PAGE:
This past week, Giselda, a member of my book club, who was reading the works of Plato when she was 13, did a book review of Marcus Aurelius’ “Meditations.” At one point, another member, perhaps our oldest and perkiest, bravely stood up and declared that she had never quite understood what philosophy was. I expect that some of us were pleased with her statement, like let’s clear this up for once and for all.
Giselda explained that translated from the Greek, it meant the love of knowledge. Since then I have looked up philosophy in different sources, and it seems to pertain to the study of the meaning knowledge and of life, or can be a guiding principle for behavior. In many ways, it is a definition of various religions and beliefs, usually based upon the teachings of someone who started that school of thought.
Zeno of Citium was one of those creative thinkers in the 3rd Century B.C., and he founded the school of Stoicism. Stoicism developed in a time of turmoil and crisis in Greece as a method of personal survival and sanity in a world seemingly out of control. Essentially, as a stoic one first must recognize what one can control and what one cannot. That leaves us mainly with our own emotions and thoughts or reason and how we respond to the joys and vicissitudes of life. As a stoic, in order to lead a good life, one must be master of both one’s emotions and appetites, and most importantly, live in harmony with nature. This harmony includes other people, even if we do not always agree with them.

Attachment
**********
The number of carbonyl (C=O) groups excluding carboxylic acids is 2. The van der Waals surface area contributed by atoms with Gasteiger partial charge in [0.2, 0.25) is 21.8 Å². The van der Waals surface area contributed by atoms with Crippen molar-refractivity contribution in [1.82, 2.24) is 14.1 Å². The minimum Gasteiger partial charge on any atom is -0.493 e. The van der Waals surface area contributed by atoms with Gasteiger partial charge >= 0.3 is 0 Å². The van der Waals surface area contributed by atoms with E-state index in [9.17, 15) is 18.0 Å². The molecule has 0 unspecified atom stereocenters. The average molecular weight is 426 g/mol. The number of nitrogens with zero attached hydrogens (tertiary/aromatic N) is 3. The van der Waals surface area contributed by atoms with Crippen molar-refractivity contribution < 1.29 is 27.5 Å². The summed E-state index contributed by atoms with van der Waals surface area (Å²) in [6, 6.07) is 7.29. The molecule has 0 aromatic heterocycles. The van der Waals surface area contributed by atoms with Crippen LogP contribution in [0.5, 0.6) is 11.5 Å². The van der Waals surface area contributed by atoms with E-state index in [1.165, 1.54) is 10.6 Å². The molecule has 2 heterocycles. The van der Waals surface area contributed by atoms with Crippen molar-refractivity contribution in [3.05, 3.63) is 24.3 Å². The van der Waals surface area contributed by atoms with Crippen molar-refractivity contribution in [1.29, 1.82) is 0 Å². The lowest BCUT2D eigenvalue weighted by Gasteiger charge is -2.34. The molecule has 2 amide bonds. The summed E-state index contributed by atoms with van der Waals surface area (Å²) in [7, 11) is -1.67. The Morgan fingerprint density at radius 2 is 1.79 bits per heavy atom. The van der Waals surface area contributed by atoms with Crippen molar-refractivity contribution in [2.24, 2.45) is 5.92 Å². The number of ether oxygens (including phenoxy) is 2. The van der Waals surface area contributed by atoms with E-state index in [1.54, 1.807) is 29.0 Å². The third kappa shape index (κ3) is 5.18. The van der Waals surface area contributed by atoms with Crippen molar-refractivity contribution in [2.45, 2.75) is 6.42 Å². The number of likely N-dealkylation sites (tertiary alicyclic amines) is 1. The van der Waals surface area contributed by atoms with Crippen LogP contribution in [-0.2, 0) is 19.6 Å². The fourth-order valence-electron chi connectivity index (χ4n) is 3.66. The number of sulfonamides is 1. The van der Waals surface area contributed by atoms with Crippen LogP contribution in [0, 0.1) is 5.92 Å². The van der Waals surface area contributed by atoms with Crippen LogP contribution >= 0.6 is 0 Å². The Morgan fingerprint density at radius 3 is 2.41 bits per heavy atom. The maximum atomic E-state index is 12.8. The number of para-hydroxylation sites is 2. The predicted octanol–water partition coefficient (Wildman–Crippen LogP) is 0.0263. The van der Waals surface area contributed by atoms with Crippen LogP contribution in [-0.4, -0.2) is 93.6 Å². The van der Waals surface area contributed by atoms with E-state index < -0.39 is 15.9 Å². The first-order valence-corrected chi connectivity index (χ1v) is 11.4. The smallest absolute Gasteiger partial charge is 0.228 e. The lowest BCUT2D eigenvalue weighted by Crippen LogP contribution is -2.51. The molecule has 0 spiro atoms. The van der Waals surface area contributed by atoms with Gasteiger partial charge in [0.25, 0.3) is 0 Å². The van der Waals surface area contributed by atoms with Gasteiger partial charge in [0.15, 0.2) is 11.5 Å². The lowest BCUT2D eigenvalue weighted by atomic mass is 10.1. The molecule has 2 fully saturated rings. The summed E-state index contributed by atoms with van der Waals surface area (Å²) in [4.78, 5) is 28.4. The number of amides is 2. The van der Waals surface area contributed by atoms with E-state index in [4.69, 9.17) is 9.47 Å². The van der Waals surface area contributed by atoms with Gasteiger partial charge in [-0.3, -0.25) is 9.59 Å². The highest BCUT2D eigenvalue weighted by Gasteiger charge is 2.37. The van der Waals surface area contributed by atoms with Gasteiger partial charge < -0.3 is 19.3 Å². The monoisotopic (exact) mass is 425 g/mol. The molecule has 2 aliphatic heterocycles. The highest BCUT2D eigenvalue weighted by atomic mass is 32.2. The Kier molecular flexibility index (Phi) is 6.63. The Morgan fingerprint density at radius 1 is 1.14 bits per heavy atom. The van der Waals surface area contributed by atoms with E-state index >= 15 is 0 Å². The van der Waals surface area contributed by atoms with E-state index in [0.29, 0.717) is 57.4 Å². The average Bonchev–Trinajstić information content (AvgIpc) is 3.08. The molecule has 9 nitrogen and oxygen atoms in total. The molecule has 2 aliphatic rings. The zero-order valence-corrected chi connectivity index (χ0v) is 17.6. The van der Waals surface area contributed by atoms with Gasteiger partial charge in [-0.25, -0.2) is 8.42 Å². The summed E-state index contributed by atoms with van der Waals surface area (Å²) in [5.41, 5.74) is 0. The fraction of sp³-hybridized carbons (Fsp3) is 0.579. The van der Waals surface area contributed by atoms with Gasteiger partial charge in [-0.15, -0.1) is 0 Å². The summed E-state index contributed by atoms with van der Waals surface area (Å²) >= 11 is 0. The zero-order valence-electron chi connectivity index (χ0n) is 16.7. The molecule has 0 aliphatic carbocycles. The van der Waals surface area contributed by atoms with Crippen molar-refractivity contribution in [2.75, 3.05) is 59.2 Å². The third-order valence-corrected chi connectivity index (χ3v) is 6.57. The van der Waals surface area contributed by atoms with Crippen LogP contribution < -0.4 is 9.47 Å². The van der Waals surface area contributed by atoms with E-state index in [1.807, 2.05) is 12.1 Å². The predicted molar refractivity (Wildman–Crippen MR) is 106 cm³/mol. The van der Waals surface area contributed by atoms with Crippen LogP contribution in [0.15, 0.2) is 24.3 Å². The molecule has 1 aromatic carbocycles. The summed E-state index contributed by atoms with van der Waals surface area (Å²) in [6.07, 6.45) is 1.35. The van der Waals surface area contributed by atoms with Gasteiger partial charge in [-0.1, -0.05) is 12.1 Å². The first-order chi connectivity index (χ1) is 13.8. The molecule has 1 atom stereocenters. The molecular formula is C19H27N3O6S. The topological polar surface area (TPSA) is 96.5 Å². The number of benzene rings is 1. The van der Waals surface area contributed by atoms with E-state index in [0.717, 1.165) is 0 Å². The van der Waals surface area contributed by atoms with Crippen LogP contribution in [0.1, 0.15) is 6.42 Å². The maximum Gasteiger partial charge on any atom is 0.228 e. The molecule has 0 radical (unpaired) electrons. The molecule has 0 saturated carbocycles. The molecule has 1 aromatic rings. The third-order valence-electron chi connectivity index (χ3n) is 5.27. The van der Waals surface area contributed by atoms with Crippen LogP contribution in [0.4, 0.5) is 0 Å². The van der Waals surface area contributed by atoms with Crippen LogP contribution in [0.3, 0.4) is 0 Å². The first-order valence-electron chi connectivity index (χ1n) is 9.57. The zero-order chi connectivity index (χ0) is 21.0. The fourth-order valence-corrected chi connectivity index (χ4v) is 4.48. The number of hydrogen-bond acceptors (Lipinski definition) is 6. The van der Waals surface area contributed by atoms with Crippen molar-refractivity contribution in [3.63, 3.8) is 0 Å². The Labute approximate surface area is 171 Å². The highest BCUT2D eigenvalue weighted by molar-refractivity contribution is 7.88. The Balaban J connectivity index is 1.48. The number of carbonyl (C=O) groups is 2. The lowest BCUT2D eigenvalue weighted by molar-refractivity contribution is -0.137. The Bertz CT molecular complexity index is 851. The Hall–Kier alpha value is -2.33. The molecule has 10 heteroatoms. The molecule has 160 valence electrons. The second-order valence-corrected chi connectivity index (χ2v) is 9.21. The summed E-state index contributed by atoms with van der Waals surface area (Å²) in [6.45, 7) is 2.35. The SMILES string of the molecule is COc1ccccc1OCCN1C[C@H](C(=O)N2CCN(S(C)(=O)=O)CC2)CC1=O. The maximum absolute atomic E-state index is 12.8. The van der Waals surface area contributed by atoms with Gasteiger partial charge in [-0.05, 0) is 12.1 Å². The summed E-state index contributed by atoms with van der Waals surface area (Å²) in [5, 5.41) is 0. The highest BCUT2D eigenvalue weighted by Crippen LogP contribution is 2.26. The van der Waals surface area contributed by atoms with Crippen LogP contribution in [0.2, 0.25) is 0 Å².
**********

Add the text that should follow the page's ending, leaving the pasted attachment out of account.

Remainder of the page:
Marcus Aurelius was a stoic and also an emperor. He ruled the Roman Empire from 161 A.D. to 180 A.D. For much of his reign, he was well loved by his citizenry, even allowing freedom of the press in a time when criticism of rulers could bring execution.
His book, “Meditations,” was more a diary and reminder to himself about what he should strive for as a stoic. It was only discovered centuries later. Actually, his advice to himself sounds like good counsel to anyone who has a position in government. President Kennedy, the anniversary of whose death is remembered this month, was certainly a stoic when it came to his health and physical pain. No so much when it came to pleasure. But then, Aurelius fathered 13 children during his marriage, and he lived to be only 59.
For some reason I have always thought of stoicism as being connected to Sparta and thus a Spartan way of life, thinking it meant settling for simplicity and the basics in life. But that does not seem to be so. It is alive and well today, and in many people’s lives in the AA prayer that generally asks, “God, grant me the grace to accept with serenity the things I cannot change and the courage to change the things that I can, and with wisdom to know the difference.” This could almost be a stoic’s prayer. And one might add, in this day of instant communication of our thoughts and actions, no matter how ignoble, “and the good sense to keep my struggle to myself.”
The world seems to be in turmoil again today and there are many things that are beyond not just our ability to change or control, but beyond any one person’s to find the solutions to much of what humans have wrought or what nature is manifesting. We can only control our response and our own actions. All of this has brought me to a quote I came across recently; one that I am surprised I never read before since it was evidently said by one of my favorite heroes, Abraham Lincoln:
“Am I not destroying my enemies when I make friends of
President Kennedy must have remembered Lincoln’s words when he said, “Ask not what your country can do for you. Ask what you can do for your country.” And then established the Peace Corps.